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I need to do some work with liquid nitrogen at home. The main question is how to store it without buying huge vacuum flask specifically for liquid nitrogen.

I've tried to use usual steel household vacuum bottles, added ~1 cm of extra insulation (some foamy material, multiple layers), wrapped in plastic to protect from condensation. Cap is also made from this foamy material (I remember that I should not seal the flask) .

The problem is that liquid nitrogen evaporates in ~30 hours. I suppose the main issue is cap construction, sides of the flasks are warm, while cap is cold. Also, it seems heat loses are maximum near cap because hot and cold steel sides are touching there.

Any known tricks on how to improve heat insulation and prolong lifetime of liquid nitrogen? Is that correct that I should be wrapping it all in aluminum foil on the "hot" side of insulation?

My goal is 3 days evaporation, 7 is just perfect.

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Please be EXTREMELY CAREFULL with at-home experiments involving liquid nitrogen - work outdoors if you can, or in a room with the windows open. The risk of suffocation is significant. Since you are trying to preserve the liquid, you are clearly not letting large amounts out at once - this is in your favour. The density of liquid N2 is 800 times that of N2 gas at room temperature - so there's heaps of gas in a small amount of liquid. –  WetSavannaAnimal aka Rod Vance Aug 12 '13 at 0:25

3 Answers 3

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As an "infrared survey technician" part of my job was keeping our infrared camera topped off with liquid nitrogen. We had a large dewar (about the size of a barrel) at the shop that was filled bi-weekly. For daily excursions we used a smaller dewar (about the size of a pony keg). Both of these dewars were specifically designed to contain cryogenic liquids, and were clearly labeled as liquid nitrogen, with appropriate warnings. Our supplier refused to fill homemade dewars, or dewars that weren't labeled properly.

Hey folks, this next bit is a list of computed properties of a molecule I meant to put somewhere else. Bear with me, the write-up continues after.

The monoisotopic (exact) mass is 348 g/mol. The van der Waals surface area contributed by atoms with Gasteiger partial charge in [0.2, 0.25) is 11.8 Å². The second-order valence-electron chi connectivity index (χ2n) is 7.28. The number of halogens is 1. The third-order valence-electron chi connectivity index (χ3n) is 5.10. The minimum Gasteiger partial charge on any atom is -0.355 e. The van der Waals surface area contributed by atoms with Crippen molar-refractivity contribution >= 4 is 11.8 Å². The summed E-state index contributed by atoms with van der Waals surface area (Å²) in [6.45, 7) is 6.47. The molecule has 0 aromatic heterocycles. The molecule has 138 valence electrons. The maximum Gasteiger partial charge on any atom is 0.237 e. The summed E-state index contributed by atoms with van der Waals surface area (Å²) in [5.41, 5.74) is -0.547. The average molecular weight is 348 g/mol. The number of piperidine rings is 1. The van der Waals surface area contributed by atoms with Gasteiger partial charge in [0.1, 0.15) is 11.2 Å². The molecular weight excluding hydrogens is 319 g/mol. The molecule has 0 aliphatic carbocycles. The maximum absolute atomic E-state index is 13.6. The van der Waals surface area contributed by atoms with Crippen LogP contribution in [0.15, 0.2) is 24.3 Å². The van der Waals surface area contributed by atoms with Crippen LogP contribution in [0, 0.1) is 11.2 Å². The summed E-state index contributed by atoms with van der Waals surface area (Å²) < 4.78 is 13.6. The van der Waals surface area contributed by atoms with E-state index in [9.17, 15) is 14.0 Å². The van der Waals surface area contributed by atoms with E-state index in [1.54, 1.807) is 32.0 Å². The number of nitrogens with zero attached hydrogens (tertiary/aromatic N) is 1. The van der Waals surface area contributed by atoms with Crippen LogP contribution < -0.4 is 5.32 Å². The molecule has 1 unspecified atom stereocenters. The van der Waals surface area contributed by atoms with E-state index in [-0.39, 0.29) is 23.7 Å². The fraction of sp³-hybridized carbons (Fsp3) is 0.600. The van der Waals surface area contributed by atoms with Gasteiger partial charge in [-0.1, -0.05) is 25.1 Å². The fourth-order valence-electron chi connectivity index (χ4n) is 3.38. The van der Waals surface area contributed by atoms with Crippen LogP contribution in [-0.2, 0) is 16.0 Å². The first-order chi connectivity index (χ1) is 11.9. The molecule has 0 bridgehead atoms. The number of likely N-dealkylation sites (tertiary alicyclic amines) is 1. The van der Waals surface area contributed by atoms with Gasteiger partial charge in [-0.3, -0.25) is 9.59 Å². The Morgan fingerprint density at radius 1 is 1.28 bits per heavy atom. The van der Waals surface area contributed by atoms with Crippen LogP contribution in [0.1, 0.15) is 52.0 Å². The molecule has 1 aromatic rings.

The best thing to use for handling small amounts of liquid nitrogen is actually a standard stainless steel thermos; the only modification needed is a loose fitting styrofoam lid.

Dewar lids are usually styrofoam covered with thin plastic. The lid must be easily destructible so that it cannot sustain any pressure inside the dewar. Dewar lids slide on, they do not screw on. The fit is very important, too loose and it won't insulate, too tight and it will literally pop off the container. The diameter of dewar lid should be about 3 times the diameter of the dewar neck. The lid should have a long "cork" that slides into the dewar neck, and also a "cap" that slides over and completely insulates the outside of the dewar neck. Don't make a tight fitting cap and drill a pressure-relief hole in the top. Condensation may drain into the hole and freeze, allowing pressure to build. The idea is for the evaporating N2 to escape from the bottom of the lid and flow downward over the dewar cooling the exterior.

Safety: Pouring liquid nitrogen over your skin is mildly painful but essentially harmless parlor trick (due to the Leidenfrost effect). But be careful not to spill it into a boot, glove, or pocket; a few seconds of contact can cause serious necrosis. Never wear welding gloves or tuck your pants into rubber boots.

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Try a styrofoam cooler:


They're about $5 at Walmart. Your homemade dewars should fit easily inside and should be reasonably sealed from atmosphere. We used to use this in my Senior Lab in undergrad to freeze samples overnight, there was always plenty left in the morning, so I imagine that the combination should get you near that 3 day mark.

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Just spit-balling as I have never tried this.

  1. Use the best dewar(s) you can find. Silvered glass walls and a vacuum gap.
  2. Assuming you can take as much LN2 as you want, use the biggest dewar(s) you can find. Not only is there more there, but the surface area to volume ratio works in your favor.
  3. Keep the dewar(s) in a cool, enclosed place. You'd like them to cool the air around them just once instead of cooling a flowing steam of air. Maybe put them in a big insulated cooler if you can get one.

    You might consider keeping them packed in dry ice (for the same reason the liquid helium cryosystems are often wrapped in a LN2 jacket).

  4. Avoid opening them if possible.
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Regarding #1 - I've seen suggestions not to use glass ones, as they are easily destroyed on rapid cooling. –  BarsMonster Aug 10 '13 at 22:32
Hmmm...have to admit that I don't have enough experience to say for sure. The problem with steel is that it is hard to get a really good emmisivity. For polished stainless you can guess at about .5 as a good starting place. Do they make silvered steel flasks? –  dmckee Aug 10 '13 at 22:37
Just a bit of lateral thinking, but maybe the folks on the chemistry forum might have some useful answers? –  Anthony X Aug 10 '13 at 23:14

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